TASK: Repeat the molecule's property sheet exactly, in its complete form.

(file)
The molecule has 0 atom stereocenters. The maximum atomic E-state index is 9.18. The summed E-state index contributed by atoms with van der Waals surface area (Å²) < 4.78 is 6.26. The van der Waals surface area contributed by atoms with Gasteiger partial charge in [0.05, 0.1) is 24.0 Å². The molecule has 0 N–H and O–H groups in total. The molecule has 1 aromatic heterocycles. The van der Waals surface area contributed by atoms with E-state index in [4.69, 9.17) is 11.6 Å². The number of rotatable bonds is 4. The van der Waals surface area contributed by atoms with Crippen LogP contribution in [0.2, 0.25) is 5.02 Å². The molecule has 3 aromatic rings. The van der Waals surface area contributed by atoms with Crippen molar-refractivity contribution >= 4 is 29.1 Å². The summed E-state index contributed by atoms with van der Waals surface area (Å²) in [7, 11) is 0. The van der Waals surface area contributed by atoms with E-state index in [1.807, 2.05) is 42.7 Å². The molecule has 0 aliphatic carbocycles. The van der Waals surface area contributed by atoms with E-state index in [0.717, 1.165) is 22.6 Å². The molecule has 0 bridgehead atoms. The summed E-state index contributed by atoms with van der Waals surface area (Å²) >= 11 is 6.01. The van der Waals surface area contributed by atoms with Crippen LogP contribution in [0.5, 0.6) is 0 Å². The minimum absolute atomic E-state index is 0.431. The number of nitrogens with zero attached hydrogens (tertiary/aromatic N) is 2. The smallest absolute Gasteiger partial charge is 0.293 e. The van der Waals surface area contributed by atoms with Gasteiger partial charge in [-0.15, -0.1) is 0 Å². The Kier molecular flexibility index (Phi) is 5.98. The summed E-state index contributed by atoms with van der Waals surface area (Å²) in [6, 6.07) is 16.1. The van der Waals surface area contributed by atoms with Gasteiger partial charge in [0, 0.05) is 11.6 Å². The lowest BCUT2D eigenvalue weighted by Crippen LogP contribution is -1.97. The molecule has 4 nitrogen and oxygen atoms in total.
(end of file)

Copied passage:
The molecule has 0 atom stereocenters. The maximum atomic E-state index is 9.18. The summed E-state index contributed by atoms with van der Waals surface area (Å²) < 4.78 is 6.26. The van der Waals surface area contributed by atoms with Gasteiger partial charge in [0.05, 0.1) is 24.0 Å². The molecule has 0 N–H and O–H groups in total. The molecule has 1 aromatic heterocycles. The van der Waals surface area contributed by atoms with E-state index in [4.69, 9.17) is 11.6 Å². The number of rotatable bonds is 4. The van der Waals surface area contributed by atoms with Crippen LogP contribution in [0.2, 0.25) is 5.02 Å². The molecule has 3 aromatic rings. The van der Waals surface area contributed by atoms with Crippen molar-refractivity contribution >= 4 is 29.1 Å². The summed E-state index contributed by atoms with van der Waals surface area (Å²) in [7, 11) is 0. The van der Waals surface area contributed by atoms with E-state index in [1.807, 2.05) is 42.7 Å². The molecule has 0 aliphatic carbocycles. The van der Waals surface area contributed by atoms with E-state index in [0.717, 1.165) is 22.6 Å². The molecule has 0 bridgehead atoms. The summed E-state index contributed by atoms with van der Waals surface area (Å²) >= 11 is 6.01. The van der Waals surface area contributed by atoms with Crippen LogP contribution in [0.5, 0.6) is 0 Å². The minimum absolute atomic E-state index is 0.431. The number of nitrogens with zero attached hydrogens (tertiary/aromatic N) is 2. The smallest absolute Gasteiger partial charge is 0.293 e. The van der Waals surface area contributed by atoms with Gasteiger partial charge in [-0.15, -0.1) is 0 Å². The Kier molecular flexibility index (Phi) is 5.98. The summed E-state index contributed by atoms with van der Waals surface area (Å²) in [6, 6.07) is 16.1. The van der Waals surface area contributed by atoms with Gasteiger partial charge in [0, 0.05) is 11.6 Å². The lowest BCUT2D eigenvalue weighted by Crippen LogP contribution is -1.97. The molecule has 4 nitrogen and oxygen atoms in total.